These Incredible Gummy Making Kits Are the Perfect Stocking Stuffer for Kids
Inexpensive and fun to make, you can’t go wrong with Popin’ Cookin’ kits.
Candy making is a time-intensive, technical, and often messy task, especially for inexperienced sugar workers. But what if you could make legitimate candy in half an hour, using nothing more than a glass of water as an aid? What’s more, what if the candy was guaranteed to come out in cute, bite sized shapes?
Popin’ Cookin’, a line of DIY gummy kits produced in Japan, is the perfect answer for craft and cooking enthusiasts who don’t want to delve straight into the art of homemade candies. For those who grew up with an Easy-Bake Oven, these kits are a bit like that DIY cooking toy, but without the lightbulb or the need for an external heat source. And with the holidays fast approaching, Popin’ Cookin’ kits are perfect for the children (or adults) in your life who have shown an interest in the culinary arts. The kits usually cost about $4 each, and come in a wide array of styles, from miniature hamburgers and waffles to ramen and sushi shapes. Everything you need to make the candy pictured is included in each kit, save for a glass of water.
To try out these highly popular candy making kits, I purchased two styles—donuts and bento—from the Seattle location of Daiso, a Japanese chain of dollar stores. Each took me about half an hour to complete, and while some of my gummies could have qualified for an episode of Nailed It!, the process was still fun and straightforward to follow. These kits could be completed by older children (ages 10 and up), but for young children, adult supervision is best. If nothing else, the kits have the potential to be sugary messes if not confined strictly to the included trays.
Among the two kits I selected, the donut one was definitely the easier to assemble. Included in that kit was a plastic tray and several packages containing the various components of the donuts. The back of the box, which contains the instructions, prompts the user to cut the plastic tray into separate sections—a small triangle-shaped container for adding water, a tray for mixing dough, another tray for icing, and another for molding the donuts. After cutting the tray up, I was prompted to make up the vanilla and chocolate doughs, shape the donuts using the provided mold, and then mix up the included icings, which came in vanilla, strawberry, and chocolate. The chocolate icing is meant to be piped onto the donuts using an included plastic bag; putting the icing in the plastic bag was one of the harder parts of putting this kit together. After mixing the icings, all I had to do was ice and decorate as I saw fit. The kit includes sprinkles and cookie crumbs, so you can get quite creative with your donut toppings.
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While the bento kit was a bit more involved, it was still relatively straightforward to complete. To make that gummy kit, I cut the triangle-shaped container from the tray and then proceeded to empty the various packages in the order laid out on the back of the box. In just a few minutes, I had created a broccoli shaped gummy, a gummy that would eventually resemble a Japanese-style omelet, and a gummy sausage shaped like an octopus by using the included gelatin packets. The kit became a bit hands-on at times; it asks the user to manipulate the gummy rice into an onigiri shape, and to shape three small balls that will eventually become a panda. The kit also instructs you to press black sugar powder onto your rice balls using the mold templates provided; if done correctly, this should provide an impression of nori around your onigiri and a panda face for your panda ball. This part of the kit was what I found the most challenging to complete neatly, however, so don’t worry if your panda face is a little askew.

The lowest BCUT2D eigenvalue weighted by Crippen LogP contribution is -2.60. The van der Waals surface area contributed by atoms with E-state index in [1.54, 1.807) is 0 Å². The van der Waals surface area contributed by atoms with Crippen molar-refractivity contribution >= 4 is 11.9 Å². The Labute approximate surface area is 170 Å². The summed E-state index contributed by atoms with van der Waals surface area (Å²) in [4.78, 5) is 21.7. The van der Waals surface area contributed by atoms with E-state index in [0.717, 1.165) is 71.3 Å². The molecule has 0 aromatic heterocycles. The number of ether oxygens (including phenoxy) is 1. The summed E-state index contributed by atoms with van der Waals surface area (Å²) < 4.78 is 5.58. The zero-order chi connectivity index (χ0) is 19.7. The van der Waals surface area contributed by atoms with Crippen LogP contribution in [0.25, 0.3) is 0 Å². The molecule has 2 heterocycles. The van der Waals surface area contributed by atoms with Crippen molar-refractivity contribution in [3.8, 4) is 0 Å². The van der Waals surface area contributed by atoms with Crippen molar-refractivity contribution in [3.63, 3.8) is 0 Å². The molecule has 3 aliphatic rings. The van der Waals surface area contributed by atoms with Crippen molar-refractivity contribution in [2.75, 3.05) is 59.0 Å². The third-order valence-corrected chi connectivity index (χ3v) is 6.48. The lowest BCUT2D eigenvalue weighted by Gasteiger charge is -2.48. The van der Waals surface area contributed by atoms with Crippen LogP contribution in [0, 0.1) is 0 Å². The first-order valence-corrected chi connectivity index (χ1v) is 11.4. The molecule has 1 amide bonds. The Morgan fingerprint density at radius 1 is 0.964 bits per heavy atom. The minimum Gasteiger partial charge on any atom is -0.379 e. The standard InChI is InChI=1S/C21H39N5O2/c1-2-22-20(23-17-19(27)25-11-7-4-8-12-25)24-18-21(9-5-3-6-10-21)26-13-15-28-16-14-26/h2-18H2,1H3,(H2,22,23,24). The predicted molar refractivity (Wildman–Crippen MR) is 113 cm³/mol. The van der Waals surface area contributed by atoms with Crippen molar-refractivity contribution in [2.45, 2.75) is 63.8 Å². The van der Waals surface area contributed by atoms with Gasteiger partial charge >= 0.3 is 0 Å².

After making up the panda, Popin’ Cookin’ asks that users make up gummy fried chicken, followed by gummy spaghetti which is piped out using an included plastic bag. Once all the components have been made, you’re free to make up your tiny, sugary bento however you’d like. The egg gummy, which was made in a long rectangular mold, can be folded up to resemble an omelet, and the broccoli and sausage gummies can be carefully removed from their molds using the included plastic fork. For those curious about the flavor of the resulting candy, Popin’ Cookin’ seems to favor fruit varieties for its gummies. The omelet tasted like lemon, for example, whereas the pink sausage tasted like strawberries and the broccoli tasted like lime. The rice smelled like artificial banana, but was most likely meant to be taste like Ramune, a Sprite-like Japanese soda.
When making up a Popin’ Cookin’ kit, it’s important not to add more water than you’re instructed to. And you’ll be tempted for some steps, because it seems obvious that so little water isn’t going to be enough for so much powder. I especially came close to adding more water while making up the dough for the donuts because it seemed like the small triangle of water I added wouldn’t nearly be enough for the amount of powder included in the kit. But sure enough, with enough time and kneading, the dough came together as predicted; extra water would have just left me with a mess.
Popin’ Cookin’ is an unusual stocking stuffer, and for children and adults who aren’t familiar with Japanese treats, it may at first seem intimidating. But the instructions are easy and fun to follow, and the results are delicious, regardless of how picturesque the miniature treats turn out to be. For families who are looking for a fun yuletide activity, Popin’ Cookin’ is a sweet way to while away part of an hour, while exploring innovative products from another country at the same time.
Buy It Here:Popin’ Cookin’ DIY Candy Kit